The West Doesn’t Know Where It Stands

In response to sanctions leveled by the European Union, the United Kingdom, the United States and Canada against those responsible for human rights violations in Xinjiang, the Chinese government has retaliated with sanctions against Western officials, diplomats and even members of the European Parliament. China has even informally retaliated against some Western companies. Suddenly, old statements by Nike, Inc. and H&M against forced labor mysteriously reappeared on the Chinese internet, that famous “sea of freedom.” Soon after, products from H&M became unavailable on the search engine Alibaba. Wang Yibo, a celebrity sponsored by Nike, announced that he would no longer represent the company because he could not tolerate attacks on his native China.

This retaliation is just one of the many differences between China and the Soviet Union that make one thing abundantly clear: It is neither useful nor sensible to address the West’s tension with China in Cold War terms.

The Soviet Union was an imminent military threat and an exporter of ideology, but it hardly held economic sway over the Western world. Furthermore, unlike China, the Soviet Union’s model was never successful to the point where it was sincerely and freely replicated elsewhere; nor was the West deeply intertwined with its economy.

The situation is now substantially different. China has not been openly proselytizing. Yes, there are those who want to imitate its model, and of course, the Chinese regime appreciates this enthusiasm. But China does not (yet) inspire political parties, coups d’état or revolutions, nor is there a neo-China-communist international organization that openly spreads Beijing’s message and ideology. Despite tensions in the South China Sea, there is no realistic threat of military conflict. Aside from Taiwan, of course. And while that is not strictly speaking an issue with the West, it is understandably an issue for the West.

But there has been an immediate and harsh response to criticism of China or the Chinese regime. Beijing does not lead a bloc of allies; rather, it wants other nations to be dependent on Chinese influence. This is what Chinese diplomacy, economics and technology promote, both in Africa and Asia and in Europe. Aside from being the world’s factory, China has already become the main market for many. In the last quarter, Nike earned more in China ($973 million) than in America (only $970 million). German car producers are expecting a similar shift.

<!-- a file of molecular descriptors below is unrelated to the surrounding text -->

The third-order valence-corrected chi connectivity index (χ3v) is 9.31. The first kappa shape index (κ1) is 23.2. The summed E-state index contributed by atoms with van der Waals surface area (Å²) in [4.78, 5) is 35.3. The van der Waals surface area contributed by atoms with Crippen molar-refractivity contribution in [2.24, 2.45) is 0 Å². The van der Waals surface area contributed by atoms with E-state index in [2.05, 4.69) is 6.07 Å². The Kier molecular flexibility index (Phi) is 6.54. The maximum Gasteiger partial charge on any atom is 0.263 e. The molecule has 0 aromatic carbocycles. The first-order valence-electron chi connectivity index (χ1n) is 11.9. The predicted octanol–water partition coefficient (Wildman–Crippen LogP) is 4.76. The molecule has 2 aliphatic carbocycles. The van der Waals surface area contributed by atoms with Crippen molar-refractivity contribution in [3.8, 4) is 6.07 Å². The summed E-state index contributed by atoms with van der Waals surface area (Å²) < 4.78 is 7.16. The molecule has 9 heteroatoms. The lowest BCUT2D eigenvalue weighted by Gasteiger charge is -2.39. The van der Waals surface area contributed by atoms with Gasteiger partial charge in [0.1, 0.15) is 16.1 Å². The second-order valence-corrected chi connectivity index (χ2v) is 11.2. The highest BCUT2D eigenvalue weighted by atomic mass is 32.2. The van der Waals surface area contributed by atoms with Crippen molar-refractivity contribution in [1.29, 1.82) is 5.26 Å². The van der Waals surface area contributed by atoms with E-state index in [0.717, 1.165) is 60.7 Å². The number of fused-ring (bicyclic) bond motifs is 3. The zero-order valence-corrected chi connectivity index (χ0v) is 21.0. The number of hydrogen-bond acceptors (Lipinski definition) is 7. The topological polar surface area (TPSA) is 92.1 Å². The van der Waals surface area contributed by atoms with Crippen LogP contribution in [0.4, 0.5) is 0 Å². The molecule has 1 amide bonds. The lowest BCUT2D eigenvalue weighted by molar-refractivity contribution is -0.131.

An awareness that the issue with China is completely different from the conflict with the Soviet Union is essential to determine our next moves. But this awareness has not yet become widespread in the West. Donald Trump thought it was all about trade and economics and that it could be resolved without traditional allies. Joe Biden seems to believe that the solution will be found with an alliance of democracies (as if there were enough of them, or new ones every day, in that part of the world). The geopolitical analysts no longer expound a shared view. Every month there are essays, articles and books about the West’s relationship with China and practically every one says different things. That it is necessary to cooperate, or that it is necessary to cut economic dependence, or that the Chinese think in the very short term, or that there will be no mainstream animosity toward China anytime soon, or that global Chinese influence is reduced, or that dependency on China is irreversible, or that it is actually better this way, and so on. There is no consensus or reliable doctrine to follow.

In the days when there were offices, doctors and telephone operators, it was common to call to schedule a consultation and to hear that the doctor was not in. I have a friend who was always unsure whether the receptionist didn’t know where the doctor was, or if it was the doctor who didn’t know where he was. This is more or less the case with the West in relation to China. It does not know where it stands, and doesn’t know how to find out.

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